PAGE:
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  • Bookseller redux banner

    Each Monday, here on Editor's Corner, I run through the latest issue of the Bookseller magazine and pick out the bits and pieces of book industry news that catch my eye.

    This quick round-up of book stuff is culled from the pages of last Friday's 4th December issue and via the Bookseller website:

    • publishers "are hopeful of emerging unscathed from Borders' collapse be recouping debts of between £5m and £7m"
    • booksellers "suffered their second worst month of 2009 in November despite increased discounts, as Christmas traffic failed to show and celebrity non-fiction bombed. The failure of Christmas to 'build-up' in November has been attributed as one of the causes of the collapse of Borders..."
    • Borders' "collapse could lead to more than £35m in sales permanently lost to the book trade, as around half its market share consisted of incremental trade"
    • librarians "are warning that government proposals to slash the Public Library Subsidy (PLS) scheme could damage the public's access to information about government activities"
    • Culture minister Margaret Hodge "was strongly criticised as she launched the latest stage of a libraries modernisation review that has been in progress for more than a year... shadow culture minister Ed Vaizey brand[ed] it 'a complete and utter waste of time'"
    • widespread approval "has greeted the publication... of the decisive report into the Wirral Library Service... The report found Wirral council's plan to close libraries this year was 'in breach of its statutary duties'"
    • the "cooks have defeated the freemasons, as Jamie Oliver beats Dan Brown to second place in the ranking of biggest selling authors of the Noughties
    • Quercus "has fully repaid the short-term capital it sought from its majority shareholder Pentland Group, six months after the funding had been negotiated... the company said they expected full-year results to be 'materially ahead of current market expectations'"
    • Jonathan Littell "has beaten stiff competition from Philip Roth, Nick Cave and Paul Theroux to the Literary Review Bad Sex in Fiction award for his novel The Kindly Ones"
    • today is "Mega Monday" set to be "the busiest shopping day for online retailers as shoppers spend their last pay cheque before Christmas"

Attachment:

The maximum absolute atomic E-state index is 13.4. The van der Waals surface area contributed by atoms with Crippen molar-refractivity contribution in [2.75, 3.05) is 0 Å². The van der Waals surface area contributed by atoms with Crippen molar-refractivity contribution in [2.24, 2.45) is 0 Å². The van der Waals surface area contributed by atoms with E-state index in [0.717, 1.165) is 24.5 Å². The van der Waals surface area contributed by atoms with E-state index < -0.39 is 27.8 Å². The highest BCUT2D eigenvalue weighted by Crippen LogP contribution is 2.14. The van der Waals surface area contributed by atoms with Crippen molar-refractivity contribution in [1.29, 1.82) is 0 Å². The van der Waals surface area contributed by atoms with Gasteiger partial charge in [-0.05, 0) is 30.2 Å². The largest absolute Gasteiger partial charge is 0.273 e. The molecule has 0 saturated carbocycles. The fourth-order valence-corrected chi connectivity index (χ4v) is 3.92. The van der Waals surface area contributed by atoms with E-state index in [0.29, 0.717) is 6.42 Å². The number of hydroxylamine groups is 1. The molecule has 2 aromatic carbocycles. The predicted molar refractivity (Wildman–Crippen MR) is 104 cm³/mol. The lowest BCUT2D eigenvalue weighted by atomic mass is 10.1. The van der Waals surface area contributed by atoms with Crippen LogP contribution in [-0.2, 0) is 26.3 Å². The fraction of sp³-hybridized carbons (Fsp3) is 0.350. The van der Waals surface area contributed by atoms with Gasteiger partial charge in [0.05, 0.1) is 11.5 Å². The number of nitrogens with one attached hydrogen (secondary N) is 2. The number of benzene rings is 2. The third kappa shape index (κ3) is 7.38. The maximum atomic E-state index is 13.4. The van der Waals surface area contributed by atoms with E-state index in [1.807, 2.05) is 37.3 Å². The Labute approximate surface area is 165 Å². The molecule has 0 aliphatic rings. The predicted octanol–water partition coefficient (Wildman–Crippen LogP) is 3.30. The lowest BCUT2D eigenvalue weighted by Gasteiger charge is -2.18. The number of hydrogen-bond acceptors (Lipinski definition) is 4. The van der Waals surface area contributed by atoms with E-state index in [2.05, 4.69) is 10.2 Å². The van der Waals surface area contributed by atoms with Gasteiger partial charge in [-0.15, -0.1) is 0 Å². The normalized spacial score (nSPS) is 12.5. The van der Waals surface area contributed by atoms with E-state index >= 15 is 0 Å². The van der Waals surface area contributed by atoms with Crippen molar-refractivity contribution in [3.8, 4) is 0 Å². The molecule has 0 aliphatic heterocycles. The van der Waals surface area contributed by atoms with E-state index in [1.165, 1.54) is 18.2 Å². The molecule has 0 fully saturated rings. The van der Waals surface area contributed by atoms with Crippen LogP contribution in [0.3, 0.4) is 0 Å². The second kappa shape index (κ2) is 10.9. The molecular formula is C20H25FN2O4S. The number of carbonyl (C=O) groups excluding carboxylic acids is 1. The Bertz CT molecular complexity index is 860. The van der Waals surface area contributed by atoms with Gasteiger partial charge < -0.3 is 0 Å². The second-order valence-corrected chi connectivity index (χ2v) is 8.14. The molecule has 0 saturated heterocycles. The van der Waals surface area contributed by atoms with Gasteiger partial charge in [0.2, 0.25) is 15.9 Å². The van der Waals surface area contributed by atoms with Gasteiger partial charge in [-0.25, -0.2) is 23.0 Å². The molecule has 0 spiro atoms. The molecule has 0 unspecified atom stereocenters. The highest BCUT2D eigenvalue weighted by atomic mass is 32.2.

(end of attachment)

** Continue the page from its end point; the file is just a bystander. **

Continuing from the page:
• Bookseller redux banner

    Each Monday, here on Editor's Corner, I run through the latest issue of the Bookseller magazine and pick out the bits and pieces of book industry news that catch my eye.

    This quick round-up of book stuff is culled from the pages of last Friday's 27th November issue and via the Bookseller website:

    • administrators "have begun assessing the value of stock held across the entire Borders chain, with assessors from MCR in stores Friday (27th November)"
    • publishers "have expressed fresh commitment to celebrity memoirs, despite agents describing it as a 'disastrous' autumn for the genre"
    • Michael Joseph "has ensured at least one high-profile comic memoir will be published in autumn 2011 with the acquisition of a memoir by Lee Evans"
    • the restructuring of "Headline, including redundancies, a cutting of its non-fiction programme and promotions, will be completed by mid-December"
    • Kerr MacRae's "first tasks as executive director of Simon & Schuster will be to 'refine' its sales and marketing and paperback businesses"
    • women readers "are turning to angel books as the appetite for misery memoirs declines, with publishers repackaging angel titles in a mis-mem format"
    • Hodder & Stoughton "publisher Mark Booth has bought the novel Boyzone singer Stephen Gately was writing before he died last month"
    • English PEN "has welcomed justice secretary Jack Straw's revelation that the government was drawing up proposals for a wholesale reform of libel laws"
    • Culture Minister Margaret Hodge "will launch a consultation document about the future of the public library service" tomorrow
    • Random House "will partner with Sony to create a limited edition model of the Reader Pocket Edition, this time for James Patterson fans. Random House's e-reader will have a midnight blue finish and includes a case embossed with the Alex Cross logo"
  • Bookseller redux banner

    Each Monday, here on Editor's Corner, I run through the latest issue of the Bookseller magazine and pick out the bits and pieces of book industry news that catch my eye.

    This quick round-up of book stuff is culled from the pages of last Friday's 20th November issue and via the Bookseller website:

    • the UK Publishers Association "has given the revised Google Settlement its backing, having negotiated the inclusion of several revisions that have given UK rights-holders 'control over our works'. The new deal was unveiled late last Friday (13th November), with detractors immediately labelling it a 'sleight of hand'"
    • the UK's largest Christian bookshop chain "is under threat after parent company, the Christian book and bible charity IBS-STL UK (International Bible Society - Send the Light), said it was experiencing 'severe financial and operational strains'"
    • Irish bookseller "Eason & Sons has given up on its attempt to impose a 12.5% pay cut on its 1,500 employees, but an Irish union representing Eason staff is still pressing to have the Christmas bonus reinstated"
    • Atlantic "has hired another of Quercus' staff, with the publisher's former editor-at-large Otto Penzler joining to launch his own imprint under the Corvus brand in January. Working from the US, Otto Penzler Books will publish six to 10 new crime fiction, spy and thriller titles a year"